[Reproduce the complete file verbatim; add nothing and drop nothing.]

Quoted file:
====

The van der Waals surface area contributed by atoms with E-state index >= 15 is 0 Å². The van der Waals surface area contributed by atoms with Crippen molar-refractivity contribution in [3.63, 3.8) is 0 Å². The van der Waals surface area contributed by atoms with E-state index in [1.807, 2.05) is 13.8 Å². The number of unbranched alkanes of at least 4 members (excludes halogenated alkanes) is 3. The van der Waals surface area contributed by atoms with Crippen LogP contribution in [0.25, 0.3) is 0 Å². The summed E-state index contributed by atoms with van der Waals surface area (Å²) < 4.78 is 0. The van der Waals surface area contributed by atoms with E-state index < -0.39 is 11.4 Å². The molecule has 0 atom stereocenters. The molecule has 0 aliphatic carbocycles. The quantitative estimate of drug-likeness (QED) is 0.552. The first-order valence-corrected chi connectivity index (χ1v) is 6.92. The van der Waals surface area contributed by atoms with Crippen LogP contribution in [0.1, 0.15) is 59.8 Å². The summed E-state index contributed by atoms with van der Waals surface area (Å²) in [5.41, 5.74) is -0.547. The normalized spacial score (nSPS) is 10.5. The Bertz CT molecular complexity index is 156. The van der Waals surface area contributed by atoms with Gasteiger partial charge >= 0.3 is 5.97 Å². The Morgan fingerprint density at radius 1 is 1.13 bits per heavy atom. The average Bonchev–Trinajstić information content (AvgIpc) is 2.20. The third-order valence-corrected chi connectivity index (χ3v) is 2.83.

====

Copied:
The van der Waals surface area contributed by atoms with E-state index >= 15 is 0 Å². The van der Waals surface area contributed by atoms with Crippen molar-refractivity contribution in [3.63, 3.8) is 0 Å². The van der Waals surface area contributed by atoms with E-state index in [1.807, 2.05) is 13.8 Å². The number of unbranched alkanes of at least 4 members (excludes halogenated alkanes) is 3. The van der Waals surface area contributed by atoms with Crippen LogP contribution in [0.25, 0.3) is 0 Å². The summed E-state index contributed by atoms with van der Waals surface area (Å²) < 4.78 is 0. The van der Waals surface area contributed by atoms with E-state index < -0.39 is 11.4 Å². The molecule has 0 atom stereocenters. The molecule has 0 aliphatic carbocycles. The quantitative estimate of drug-likeness (QED) is 0.552. The first-order valence-corrected chi connectivity index (χ1v) is 6.92. The van der Waals surface area contributed by atoms with Crippen LogP contribution in [0.1, 0.15) is 59.8 Å². The summed E-state index contributed by atoms with van der Waals surface area (Å²) in [5.41, 5.74) is -0.547. The normalized spacial score (nSPS) is 10.5. The Bertz CT molecular complexity index is 156. The van der Waals surface area contributed by atoms with Gasteiger partial charge >= 0.3 is 5.97 Å². The Morgan fingerprint density at radius 1 is 1.13 bits per heavy atom. The average Bonchev–Trinajstić information content (AvgIpc) is 2.20. The third-order valence-corrected chi connectivity index (χ3v) is 2.83.